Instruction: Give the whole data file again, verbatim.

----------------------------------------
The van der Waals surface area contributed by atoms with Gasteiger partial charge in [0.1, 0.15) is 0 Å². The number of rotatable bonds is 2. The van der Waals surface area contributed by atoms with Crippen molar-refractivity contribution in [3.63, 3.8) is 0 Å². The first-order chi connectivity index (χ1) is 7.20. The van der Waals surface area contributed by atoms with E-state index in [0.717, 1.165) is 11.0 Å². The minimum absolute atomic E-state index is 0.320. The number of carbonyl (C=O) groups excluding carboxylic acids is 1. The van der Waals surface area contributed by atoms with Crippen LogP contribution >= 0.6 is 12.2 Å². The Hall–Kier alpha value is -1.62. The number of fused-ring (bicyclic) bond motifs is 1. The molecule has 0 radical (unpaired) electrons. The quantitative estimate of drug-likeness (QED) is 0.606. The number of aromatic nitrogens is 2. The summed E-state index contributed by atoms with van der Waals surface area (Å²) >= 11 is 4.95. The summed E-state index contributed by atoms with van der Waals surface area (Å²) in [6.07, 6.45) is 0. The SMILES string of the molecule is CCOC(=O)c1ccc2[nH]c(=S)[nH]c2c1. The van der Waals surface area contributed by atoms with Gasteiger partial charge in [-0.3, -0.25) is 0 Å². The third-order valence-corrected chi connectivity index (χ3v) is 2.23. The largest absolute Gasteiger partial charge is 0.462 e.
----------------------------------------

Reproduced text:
The van der Waals surface area contributed by atoms with Gasteiger partial charge in [0.1, 0.15) is 0 Å². The number of rotatable bonds is 2. The van der Waals surface area contributed by atoms with Crippen molar-refractivity contribution in [3.63, 3.8) is 0 Å². The first-order chi connectivity index (χ1) is 7.20. The van der Waals surface area contributed by atoms with E-state index in [0.717, 1.165) is 11.0 Å². The minimum absolute atomic E-state index is 0.320. The number of carbonyl (C=O) groups excluding carboxylic acids is 1. The van der Waals surface area contributed by atoms with Crippen LogP contribution >= 0.6 is 12.2 Å². The Hall–Kier alpha value is -1.62. The number of fused-ring (bicyclic) bond motifs is 1. The molecule has 0 radical (unpaired) electrons. The quantitative estimate of drug-likeness (QED) is 0.606. The number of aromatic nitrogens is 2. The summed E-state index contributed by atoms with van der Waals surface area (Å²) >= 11 is 4.95. The summed E-state index contributed by atoms with van der Waals surface area (Å²) in [6.07, 6.45) is 0. The SMILES string of the molecule is CCOC(=O)c1ccc2[nH]c(=S)[nH]c2c1. The van der Waals surface area contributed by atoms with Gasteiger partial charge in [-0.3, -0.25) is 0 Å². The third-order valence-corrected chi connectivity index (χ3v) is 2.23. The largest absolute Gasteiger partial charge is 0.462 e.